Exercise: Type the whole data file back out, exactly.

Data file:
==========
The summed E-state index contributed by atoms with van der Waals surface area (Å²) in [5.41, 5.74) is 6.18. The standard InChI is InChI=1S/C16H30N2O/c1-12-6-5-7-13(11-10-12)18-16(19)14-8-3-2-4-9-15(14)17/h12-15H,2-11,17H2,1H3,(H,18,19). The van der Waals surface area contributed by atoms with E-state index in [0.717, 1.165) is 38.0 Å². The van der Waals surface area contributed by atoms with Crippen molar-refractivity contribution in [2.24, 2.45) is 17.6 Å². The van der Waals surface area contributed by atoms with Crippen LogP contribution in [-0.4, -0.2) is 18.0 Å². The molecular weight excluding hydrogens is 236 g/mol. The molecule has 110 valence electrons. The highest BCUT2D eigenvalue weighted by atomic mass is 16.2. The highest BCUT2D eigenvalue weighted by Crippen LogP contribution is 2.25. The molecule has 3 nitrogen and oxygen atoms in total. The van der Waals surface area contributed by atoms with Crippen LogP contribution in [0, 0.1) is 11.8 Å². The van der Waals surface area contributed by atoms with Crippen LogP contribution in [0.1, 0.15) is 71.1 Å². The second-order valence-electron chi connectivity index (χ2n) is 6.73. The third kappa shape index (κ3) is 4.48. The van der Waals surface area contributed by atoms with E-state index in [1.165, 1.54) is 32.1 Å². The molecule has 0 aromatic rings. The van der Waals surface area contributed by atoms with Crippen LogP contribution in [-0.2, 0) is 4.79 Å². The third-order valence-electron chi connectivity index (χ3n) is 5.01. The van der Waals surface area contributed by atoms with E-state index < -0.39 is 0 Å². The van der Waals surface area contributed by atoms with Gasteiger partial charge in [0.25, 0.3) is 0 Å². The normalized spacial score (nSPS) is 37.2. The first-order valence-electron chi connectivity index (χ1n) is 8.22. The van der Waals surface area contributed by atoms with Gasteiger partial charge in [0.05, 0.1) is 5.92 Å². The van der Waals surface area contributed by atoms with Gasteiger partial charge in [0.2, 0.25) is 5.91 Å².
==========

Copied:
The summed E-state index contributed by atoms with van der Waals surface area (Å²) in [5.41, 5.74) is 6.18. The standard InChI is InChI=1S/C16H30N2O/c1-12-6-5-7-13(11-10-12)18-16(19)14-8-3-2-4-9-15(14)17/h12-15H,2-11,17H2,1H3,(H,18,19). The van der Waals surface area contributed by atoms with E-state index in [0.717, 1.165) is 38.0 Å². The van der Waals surface area contributed by atoms with Crippen molar-refractivity contribution in [2.24, 2.45) is 17.6 Å². The van der Waals surface area contributed by atoms with Crippen LogP contribution in [-0.4, -0.2) is 18.0 Å². The molecular weight excluding hydrogens is 236 g/mol. The molecule has 110 valence electrons. The highest BCUT2D eigenvalue weighted by atomic mass is 16.2. The highest BCUT2D eigenvalue weighted by Crippen LogP contribution is 2.25. The molecule has 3 nitrogen and oxygen atoms in total. The van der Waals surface area contributed by atoms with Crippen LogP contribution in [0, 0.1) is 11.8 Å². The van der Waals surface area contributed by atoms with Crippen LogP contribution in [0.1, 0.15) is 71.1 Å². The second-order valence-electron chi connectivity index (χ2n) is 6.73. The third kappa shape index (κ3) is 4.48. The van der Waals surface area contributed by atoms with E-state index in [1.165, 1.54) is 32.1 Å². The molecule has 0 aromatic rings. The van der Waals surface area contributed by atoms with Crippen LogP contribution in [-0.2, 0) is 4.79 Å². The third-order valence-electron chi connectivity index (χ3n) is 5.01. The van der Waals surface area contributed by atoms with E-state index < -0.39 is 0 Å². The van der Waals surface area contributed by atoms with Gasteiger partial charge in [0.25, 0.3) is 0 Å². The normalized spacial score (nSPS) is 37.2. The first-order valence-electron chi connectivity index (χ1n) is 8.22. The van der Waals surface area contributed by atoms with Gasteiger partial charge in [0.05, 0.1) is 5.92 Å². The van der Waals surface area contributed by atoms with Gasteiger partial charge in [0.2, 0.25) is 5.91 Å².